Faced with an increasingly hostile party, Oli makes last ditch efforts to retain his positionHis opponents, however, are firm in their opposition, leading Oli to warn his confidantes to prepare for consequences, including a party split.
Prime Minister KP Sharma Oli is in the midst of a political quagmire from which it might be difficult to escape unscathed, as a number of senior party leaders are likely to ask him to step down.
In an attempt to buy some time, a Secretariat meeting called for Tuesday was postponed, but insiders say Oli cannot avoid holding the meeting on Wednesday.
Sensing imminent danger, Oli has been in close consultations with his confidantes to ensure a majority in the Parliamentary Party. Of the 174 lawmakers from the Nepal Communist Party (NCP), Oli, who is already in the minority in the nine-member Secretariat and the 44-member Standing Committee, has around 78 on his side—10 Members of Parliament short of a majority.
On Monday, Oli made an all-out effort to clinch a deal with senior leader Madhav Kumar Nepal, who now holds the key to Oli’s stay in power, with around 40 Members of Parliament on his side. Oli has even offered Nepal the party chair, along with two chief minister positions and ministerial portfolios for his confidantes, as long as he gets to continue as prime minister.
The way Oli, who once drove Nepal into a corner, has been making concessions to Nepal has left the Dahal faction with no option than to up the ante, according to insiders from the Dahal camp. Dahal has offered Nepal the prime ministership.
Nepal, however, has not committed to anyone and is said to be weighing the options.
In a last ditch effort to find a middle path, Oli held a meeting with Dahal on Tuesday, which led to the postponement of the scheduled Secretariat meeting. But negotiations collapsed, according to two Standing Committee members.
Both chairs then agreed on calling the Secretariat meeting, which will decide the date for a Standing Committee meeting.
“Continuing with the status quo is not going to resolve the ongoing crisis,” said Beduram Bhusal, a Standing Committee member who has close relations with Nepal. “There is no alternative to Oli's removal. The way his government has undermined the democratic process is a matter of grave concern.”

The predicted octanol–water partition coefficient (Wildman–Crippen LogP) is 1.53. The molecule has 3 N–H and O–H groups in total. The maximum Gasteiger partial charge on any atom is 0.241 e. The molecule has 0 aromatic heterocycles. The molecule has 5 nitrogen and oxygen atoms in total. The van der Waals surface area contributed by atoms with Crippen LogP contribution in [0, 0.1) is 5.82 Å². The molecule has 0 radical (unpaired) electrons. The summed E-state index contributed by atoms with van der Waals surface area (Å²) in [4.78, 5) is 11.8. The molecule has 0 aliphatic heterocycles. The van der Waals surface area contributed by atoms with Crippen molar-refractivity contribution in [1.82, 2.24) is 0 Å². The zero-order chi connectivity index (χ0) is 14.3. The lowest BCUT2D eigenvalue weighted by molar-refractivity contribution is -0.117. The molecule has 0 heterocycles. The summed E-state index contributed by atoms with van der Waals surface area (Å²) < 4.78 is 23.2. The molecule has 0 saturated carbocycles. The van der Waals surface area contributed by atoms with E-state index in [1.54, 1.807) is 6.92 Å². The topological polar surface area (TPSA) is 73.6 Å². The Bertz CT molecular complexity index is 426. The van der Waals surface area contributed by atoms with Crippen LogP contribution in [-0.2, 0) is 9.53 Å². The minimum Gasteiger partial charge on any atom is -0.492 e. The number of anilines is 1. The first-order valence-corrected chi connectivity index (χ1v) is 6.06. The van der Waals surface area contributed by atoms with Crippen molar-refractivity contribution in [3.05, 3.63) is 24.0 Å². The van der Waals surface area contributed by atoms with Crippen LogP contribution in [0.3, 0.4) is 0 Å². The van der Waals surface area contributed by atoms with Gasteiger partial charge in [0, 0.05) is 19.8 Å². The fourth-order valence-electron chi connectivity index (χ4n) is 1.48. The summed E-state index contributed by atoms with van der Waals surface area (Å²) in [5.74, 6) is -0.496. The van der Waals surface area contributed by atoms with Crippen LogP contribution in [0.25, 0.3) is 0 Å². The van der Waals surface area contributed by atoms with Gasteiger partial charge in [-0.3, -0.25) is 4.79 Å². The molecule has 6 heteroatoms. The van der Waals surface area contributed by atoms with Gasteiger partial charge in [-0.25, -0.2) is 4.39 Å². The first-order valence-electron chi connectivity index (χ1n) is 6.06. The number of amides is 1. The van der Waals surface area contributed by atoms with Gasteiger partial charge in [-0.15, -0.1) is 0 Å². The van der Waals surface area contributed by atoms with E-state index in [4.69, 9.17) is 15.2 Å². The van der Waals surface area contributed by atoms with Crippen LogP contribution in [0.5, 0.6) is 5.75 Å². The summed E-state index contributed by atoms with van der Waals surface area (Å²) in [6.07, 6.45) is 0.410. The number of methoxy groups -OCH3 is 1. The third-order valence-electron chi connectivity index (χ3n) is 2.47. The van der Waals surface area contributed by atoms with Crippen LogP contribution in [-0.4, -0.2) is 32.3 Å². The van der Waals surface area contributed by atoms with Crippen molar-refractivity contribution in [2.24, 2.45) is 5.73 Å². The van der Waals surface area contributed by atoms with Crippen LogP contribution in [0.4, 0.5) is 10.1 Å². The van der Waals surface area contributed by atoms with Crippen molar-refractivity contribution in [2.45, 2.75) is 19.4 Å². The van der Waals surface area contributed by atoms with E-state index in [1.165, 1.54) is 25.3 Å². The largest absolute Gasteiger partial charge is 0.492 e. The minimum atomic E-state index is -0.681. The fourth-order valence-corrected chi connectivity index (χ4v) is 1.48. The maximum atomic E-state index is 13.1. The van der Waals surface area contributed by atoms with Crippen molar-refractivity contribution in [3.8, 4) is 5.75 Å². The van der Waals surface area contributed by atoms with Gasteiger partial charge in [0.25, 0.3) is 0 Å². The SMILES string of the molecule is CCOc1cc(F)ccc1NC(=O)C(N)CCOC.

Khanal, a former prime minister who has been eyeing Sheetal Niwas, is most likely to make the first move at Wednesday’s Secretariat meeting to demand Oli’s resignation.
“Oli agreed to call the Secretariat meeting for Wednesday at the insistence of Dahal, who has already allied with Khanal to press for the meeting,” said Bhusal.
According to party insiders, the Dahal and Nepal factions are united against Oli, even though Nepal has not made up his mind about Dahal’s offer.
On Tuesday evening, Oli had invited party lawmakers and his confidantes to Baluwatar to discuss the ongoing situation in the party.
According to a leader present at the meeting, Oli told all participants that he was not going to give up and asked them to brace for any challenges that may come in the coming days.
“Prepare yourself for the worst case scenario, even a party split,” said the leader, who spoke on condition of anonymity.
According to lawmaker Bijay Subba, during the meeting which was also attended by Lekhraj Bhatta, a former Maoist and current minister, many lawmakers, including Tilak Mahat and Navaraj Silwal, told Oli that they would stand by him.
“I called you to brief you about the situation and the possible consequences, so that you aren’t shocked later,” Subba quoted Oli as saying. “Be mentally prepared for anything.”